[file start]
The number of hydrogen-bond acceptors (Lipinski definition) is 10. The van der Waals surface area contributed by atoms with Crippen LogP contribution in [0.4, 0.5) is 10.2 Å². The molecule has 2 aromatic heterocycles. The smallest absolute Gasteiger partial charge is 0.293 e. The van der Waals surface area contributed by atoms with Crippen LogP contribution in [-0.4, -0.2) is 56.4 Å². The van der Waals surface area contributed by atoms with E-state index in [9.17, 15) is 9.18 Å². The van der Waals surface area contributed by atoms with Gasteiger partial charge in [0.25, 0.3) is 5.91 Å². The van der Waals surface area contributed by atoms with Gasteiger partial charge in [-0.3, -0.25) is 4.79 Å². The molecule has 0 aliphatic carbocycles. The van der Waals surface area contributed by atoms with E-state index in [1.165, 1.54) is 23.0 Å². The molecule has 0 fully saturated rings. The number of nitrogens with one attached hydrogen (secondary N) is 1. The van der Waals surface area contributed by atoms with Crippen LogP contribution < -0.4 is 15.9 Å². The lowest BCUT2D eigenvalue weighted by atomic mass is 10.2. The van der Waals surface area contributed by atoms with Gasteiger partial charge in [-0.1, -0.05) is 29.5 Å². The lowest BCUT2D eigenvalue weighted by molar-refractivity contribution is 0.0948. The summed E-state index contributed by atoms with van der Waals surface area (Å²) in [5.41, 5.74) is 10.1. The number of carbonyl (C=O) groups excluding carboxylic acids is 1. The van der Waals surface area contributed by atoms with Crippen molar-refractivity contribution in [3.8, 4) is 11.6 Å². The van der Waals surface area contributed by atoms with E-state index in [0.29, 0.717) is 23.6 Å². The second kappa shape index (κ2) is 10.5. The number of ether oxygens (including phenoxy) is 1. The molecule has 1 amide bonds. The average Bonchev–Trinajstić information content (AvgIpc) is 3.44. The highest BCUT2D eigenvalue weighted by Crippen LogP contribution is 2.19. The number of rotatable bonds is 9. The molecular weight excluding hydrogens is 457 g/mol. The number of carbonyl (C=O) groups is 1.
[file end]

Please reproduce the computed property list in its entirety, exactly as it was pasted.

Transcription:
The number of hydrogen-bond acceptors (Lipinski definition) is 10. The van der Waals surface area contributed by atoms with Crippen LogP contribution in [0.4, 0.5) is 10.2 Å². The molecule has 2 aromatic heterocycles. The smallest absolute Gasteiger partial charge is 0.293 e. The van der Waals surface area contributed by atoms with Crippen LogP contribution in [-0.4, -0.2) is 56.4 Å². The van der Waals surface area contributed by atoms with E-state index in [9.17, 15) is 9.18 Å². The van der Waals surface area contributed by atoms with Gasteiger partial charge in [0.25, 0.3) is 5.91 Å². The van der Waals surface area contributed by atoms with Gasteiger partial charge in [-0.3, -0.25) is 4.79 Å². The molecule has 0 aliphatic carbocycles. The van der Waals surface area contributed by atoms with E-state index in [1.165, 1.54) is 23.0 Å². The molecule has 0 fully saturated rings. The number of nitrogens with one attached hydrogen (secondary N) is 1. The van der Waals surface area contributed by atoms with Crippen LogP contribution < -0.4 is 15.9 Å². The lowest BCUT2D eigenvalue weighted by atomic mass is 10.2. The van der Waals surface area contributed by atoms with Gasteiger partial charge in [-0.1, -0.05) is 29.5 Å². The lowest BCUT2D eigenvalue weighted by molar-refractivity contribution is 0.0948. The summed E-state index contributed by atoms with van der Waals surface area (Å²) in [5.41, 5.74) is 10.1. The number of carbonyl (C=O) groups excluding carboxylic acids is 1. The van der Waals surface area contributed by atoms with Crippen molar-refractivity contribution in [3.8, 4) is 11.6 Å². The van der Waals surface area contributed by atoms with E-state index in [0.29, 0.717) is 23.6 Å². The second kappa shape index (κ2) is 10.5. The number of ether oxygens (including phenoxy) is 1. The molecule has 1 amide bonds. The average Bonchev–Trinajstić information content (AvgIpc) is 3.44. The highest BCUT2D eigenvalue weighted by Crippen LogP contribution is 2.19. The number of rotatable bonds is 9. The molecular weight excluding hydrogens is 457 g/mol. The number of carbonyl (C=O) groups is 1.